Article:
Until recently, much of the psychological literature on how humans cope with adversity has focused on its negative impact (posttraumatic stress), and much of the philosophical and religious literature has tried unsuccessfully to shed light on why humans suffer. But what about those people we all know who have grown and changed for the better in the face of harsh circumstances? How do they do it? What, exactly, have they learned about themselves and the world that helps them to be better human beings? The German philosopher Friedrich Nietzsche, who himself suffered a lifetime of physical illness, said, "What doesn't kill me makes me stronger." What can we do when we face difficulties in our own lives to help us grow stronger and perhaps even wiser because of those difficulties?
As a practicing physician, I care for many patients whose illnesses I cannot cure and whose situations I cannot alleviate. Some patients move through those experiences and emerge with positive changes. They learn things, grow, and change in positive ways. If I could not ameliorate their circumstances, are there nonetheless ways, I wondered, that I could help my patients to address these challenges that increased the likelihood that they would be changed for the better?
I am also a patient safety expert. In that role I work with physicians who confront perhaps the most difficult experience imaginable in their professional lives: making a mistake that harms a patient. Physicians go into medicine to help people. When the opposite occurs, when something they do harms a patient, it cuts to the core of who they are as doctors and as people. Some physicians are able to move through this experience and emerge as better doctors, with increased humility and compassion, more mindful of their limitations and better able to see the bigger picture. How could we help physicians who face such circumstances to confront them in a positive way, one that increases their capacity for learning and that promotes humility, compassion, and the ability to see the bigger picture?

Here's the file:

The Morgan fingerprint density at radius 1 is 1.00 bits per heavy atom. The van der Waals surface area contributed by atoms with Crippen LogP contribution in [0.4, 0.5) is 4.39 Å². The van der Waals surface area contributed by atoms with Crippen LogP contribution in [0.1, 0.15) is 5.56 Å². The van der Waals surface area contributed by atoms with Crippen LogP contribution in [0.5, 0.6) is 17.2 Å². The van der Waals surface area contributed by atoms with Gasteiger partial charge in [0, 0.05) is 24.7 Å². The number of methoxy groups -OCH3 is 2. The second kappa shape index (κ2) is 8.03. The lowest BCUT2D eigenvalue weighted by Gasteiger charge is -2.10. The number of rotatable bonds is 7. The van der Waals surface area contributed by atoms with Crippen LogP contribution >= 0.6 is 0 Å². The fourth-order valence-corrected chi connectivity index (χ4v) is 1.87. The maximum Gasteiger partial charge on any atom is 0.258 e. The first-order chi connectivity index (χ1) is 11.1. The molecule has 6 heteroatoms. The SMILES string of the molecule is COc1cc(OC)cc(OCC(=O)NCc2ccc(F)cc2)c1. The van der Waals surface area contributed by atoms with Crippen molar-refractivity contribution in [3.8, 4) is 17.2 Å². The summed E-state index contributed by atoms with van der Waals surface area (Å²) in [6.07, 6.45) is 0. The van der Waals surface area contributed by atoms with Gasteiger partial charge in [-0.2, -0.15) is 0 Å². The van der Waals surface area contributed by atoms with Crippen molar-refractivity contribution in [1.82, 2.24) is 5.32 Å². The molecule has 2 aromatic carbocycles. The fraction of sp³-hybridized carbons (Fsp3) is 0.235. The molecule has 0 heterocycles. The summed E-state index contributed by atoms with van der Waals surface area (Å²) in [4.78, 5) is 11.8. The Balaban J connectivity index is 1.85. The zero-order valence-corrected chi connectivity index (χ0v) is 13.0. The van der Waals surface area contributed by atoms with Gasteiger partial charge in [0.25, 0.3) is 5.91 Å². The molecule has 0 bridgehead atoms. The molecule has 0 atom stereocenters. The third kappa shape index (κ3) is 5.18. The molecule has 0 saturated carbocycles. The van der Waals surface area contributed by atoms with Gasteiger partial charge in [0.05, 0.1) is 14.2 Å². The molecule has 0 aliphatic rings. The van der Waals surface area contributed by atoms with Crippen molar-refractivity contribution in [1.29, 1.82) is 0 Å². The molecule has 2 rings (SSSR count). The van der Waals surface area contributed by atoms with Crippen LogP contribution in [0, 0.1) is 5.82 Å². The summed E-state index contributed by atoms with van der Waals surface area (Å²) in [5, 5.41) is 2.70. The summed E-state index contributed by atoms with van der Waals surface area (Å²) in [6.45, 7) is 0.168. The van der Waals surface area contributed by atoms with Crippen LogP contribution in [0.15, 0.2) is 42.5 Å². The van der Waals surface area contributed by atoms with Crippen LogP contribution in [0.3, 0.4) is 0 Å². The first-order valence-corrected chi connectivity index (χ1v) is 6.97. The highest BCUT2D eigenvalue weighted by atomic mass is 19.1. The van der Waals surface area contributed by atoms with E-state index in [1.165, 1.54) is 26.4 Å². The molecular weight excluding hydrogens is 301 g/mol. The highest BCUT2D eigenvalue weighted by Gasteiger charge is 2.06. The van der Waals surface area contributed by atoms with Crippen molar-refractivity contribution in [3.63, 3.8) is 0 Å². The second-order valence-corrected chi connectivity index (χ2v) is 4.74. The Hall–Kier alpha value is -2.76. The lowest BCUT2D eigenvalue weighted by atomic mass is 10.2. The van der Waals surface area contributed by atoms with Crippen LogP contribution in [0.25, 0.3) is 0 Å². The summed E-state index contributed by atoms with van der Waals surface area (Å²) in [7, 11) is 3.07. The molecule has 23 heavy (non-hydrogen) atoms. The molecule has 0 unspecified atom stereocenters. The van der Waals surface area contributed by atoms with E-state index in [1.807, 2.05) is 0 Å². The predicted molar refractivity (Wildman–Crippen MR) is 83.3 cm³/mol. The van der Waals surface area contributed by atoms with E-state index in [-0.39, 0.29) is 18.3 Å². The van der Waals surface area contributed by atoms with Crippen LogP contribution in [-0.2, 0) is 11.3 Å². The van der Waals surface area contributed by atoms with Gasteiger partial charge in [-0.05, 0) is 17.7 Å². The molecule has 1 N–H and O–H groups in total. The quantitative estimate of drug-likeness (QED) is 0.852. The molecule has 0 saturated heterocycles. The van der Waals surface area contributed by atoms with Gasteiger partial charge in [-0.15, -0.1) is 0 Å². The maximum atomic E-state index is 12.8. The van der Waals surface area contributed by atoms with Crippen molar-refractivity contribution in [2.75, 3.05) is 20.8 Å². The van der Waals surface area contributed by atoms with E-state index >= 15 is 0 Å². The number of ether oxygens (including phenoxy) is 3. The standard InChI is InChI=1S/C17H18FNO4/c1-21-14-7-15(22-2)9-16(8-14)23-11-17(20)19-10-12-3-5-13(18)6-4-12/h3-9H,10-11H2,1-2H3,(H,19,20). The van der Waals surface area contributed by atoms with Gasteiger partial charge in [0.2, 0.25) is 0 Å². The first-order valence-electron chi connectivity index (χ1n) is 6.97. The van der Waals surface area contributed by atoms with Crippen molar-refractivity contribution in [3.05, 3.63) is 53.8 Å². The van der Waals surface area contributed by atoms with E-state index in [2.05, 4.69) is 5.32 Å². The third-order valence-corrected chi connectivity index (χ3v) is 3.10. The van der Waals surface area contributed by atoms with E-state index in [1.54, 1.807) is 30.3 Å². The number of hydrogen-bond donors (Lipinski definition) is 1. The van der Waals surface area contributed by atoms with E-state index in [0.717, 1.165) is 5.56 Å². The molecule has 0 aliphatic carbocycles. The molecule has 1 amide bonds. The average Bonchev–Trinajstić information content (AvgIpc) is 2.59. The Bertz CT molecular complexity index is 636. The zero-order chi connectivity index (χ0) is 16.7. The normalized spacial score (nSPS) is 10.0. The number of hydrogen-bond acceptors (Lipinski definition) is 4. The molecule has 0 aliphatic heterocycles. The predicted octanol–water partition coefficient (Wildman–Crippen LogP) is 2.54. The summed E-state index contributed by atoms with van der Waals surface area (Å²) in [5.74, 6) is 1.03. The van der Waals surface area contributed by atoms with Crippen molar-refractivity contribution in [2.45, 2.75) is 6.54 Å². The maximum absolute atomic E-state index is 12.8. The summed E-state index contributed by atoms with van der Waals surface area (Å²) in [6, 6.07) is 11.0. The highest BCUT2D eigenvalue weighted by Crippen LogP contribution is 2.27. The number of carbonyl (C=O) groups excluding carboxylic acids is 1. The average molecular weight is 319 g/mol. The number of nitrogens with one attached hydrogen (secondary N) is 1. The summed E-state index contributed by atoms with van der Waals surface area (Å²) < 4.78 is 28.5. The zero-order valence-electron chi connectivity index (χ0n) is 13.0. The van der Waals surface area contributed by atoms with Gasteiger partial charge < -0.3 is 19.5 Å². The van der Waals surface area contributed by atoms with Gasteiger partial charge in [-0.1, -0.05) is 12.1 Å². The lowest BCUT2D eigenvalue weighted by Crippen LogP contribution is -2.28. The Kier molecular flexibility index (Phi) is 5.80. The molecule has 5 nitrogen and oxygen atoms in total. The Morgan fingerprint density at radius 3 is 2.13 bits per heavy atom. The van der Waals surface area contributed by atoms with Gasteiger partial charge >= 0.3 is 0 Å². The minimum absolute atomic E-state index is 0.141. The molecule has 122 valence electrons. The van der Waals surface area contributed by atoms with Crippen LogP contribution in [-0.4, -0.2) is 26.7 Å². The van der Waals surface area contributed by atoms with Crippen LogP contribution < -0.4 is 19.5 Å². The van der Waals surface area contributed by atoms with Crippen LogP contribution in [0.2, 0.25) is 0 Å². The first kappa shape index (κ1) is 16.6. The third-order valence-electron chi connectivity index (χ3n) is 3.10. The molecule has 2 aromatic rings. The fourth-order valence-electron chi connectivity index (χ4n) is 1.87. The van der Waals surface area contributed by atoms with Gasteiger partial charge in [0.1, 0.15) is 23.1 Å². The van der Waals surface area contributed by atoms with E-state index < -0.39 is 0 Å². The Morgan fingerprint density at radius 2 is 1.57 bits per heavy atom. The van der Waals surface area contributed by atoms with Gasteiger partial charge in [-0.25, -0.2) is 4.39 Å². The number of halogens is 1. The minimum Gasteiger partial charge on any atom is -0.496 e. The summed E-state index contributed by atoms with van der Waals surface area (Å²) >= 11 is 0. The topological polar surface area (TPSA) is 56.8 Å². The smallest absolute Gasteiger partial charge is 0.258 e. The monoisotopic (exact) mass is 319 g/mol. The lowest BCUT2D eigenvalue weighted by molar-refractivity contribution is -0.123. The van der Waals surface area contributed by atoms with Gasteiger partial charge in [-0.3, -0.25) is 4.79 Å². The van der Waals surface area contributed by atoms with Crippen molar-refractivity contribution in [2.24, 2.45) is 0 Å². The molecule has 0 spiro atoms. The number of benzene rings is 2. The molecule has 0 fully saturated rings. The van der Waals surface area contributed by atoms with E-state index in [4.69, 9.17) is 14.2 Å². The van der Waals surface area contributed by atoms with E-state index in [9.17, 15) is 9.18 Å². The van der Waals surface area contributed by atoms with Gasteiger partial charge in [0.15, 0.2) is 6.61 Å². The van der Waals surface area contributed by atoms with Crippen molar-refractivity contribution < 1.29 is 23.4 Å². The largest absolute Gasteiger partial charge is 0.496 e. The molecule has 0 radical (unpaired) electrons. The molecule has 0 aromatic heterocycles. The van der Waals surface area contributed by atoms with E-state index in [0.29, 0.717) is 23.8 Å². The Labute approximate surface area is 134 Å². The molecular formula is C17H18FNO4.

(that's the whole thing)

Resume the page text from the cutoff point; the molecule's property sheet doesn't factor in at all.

When I started down this road, I can honestly say that I had not spent much time thinking about the definition of "wisdom." But I have spent twenty-five years observing people who faced difficult circumstances and the positive changes that occurred as a result. When I began to investigate the various conceptualizations of wisdom, the parallels were striking: compassion, empathy, humility, understanding the deeper meaning of things, recognizing the limits of what we can know, a clear-eyed view of the world, seeing things from another perspective. I had witnessed people learning all these things from difficulties in their lives. The questions arose: Can adversity result in greater wisdom? If so, how can we foster growth and wisdom when people are coping with adversity? How did these exemplary people do it? What did they learn and how have they changed? If they can do it, can I? Can we help each other?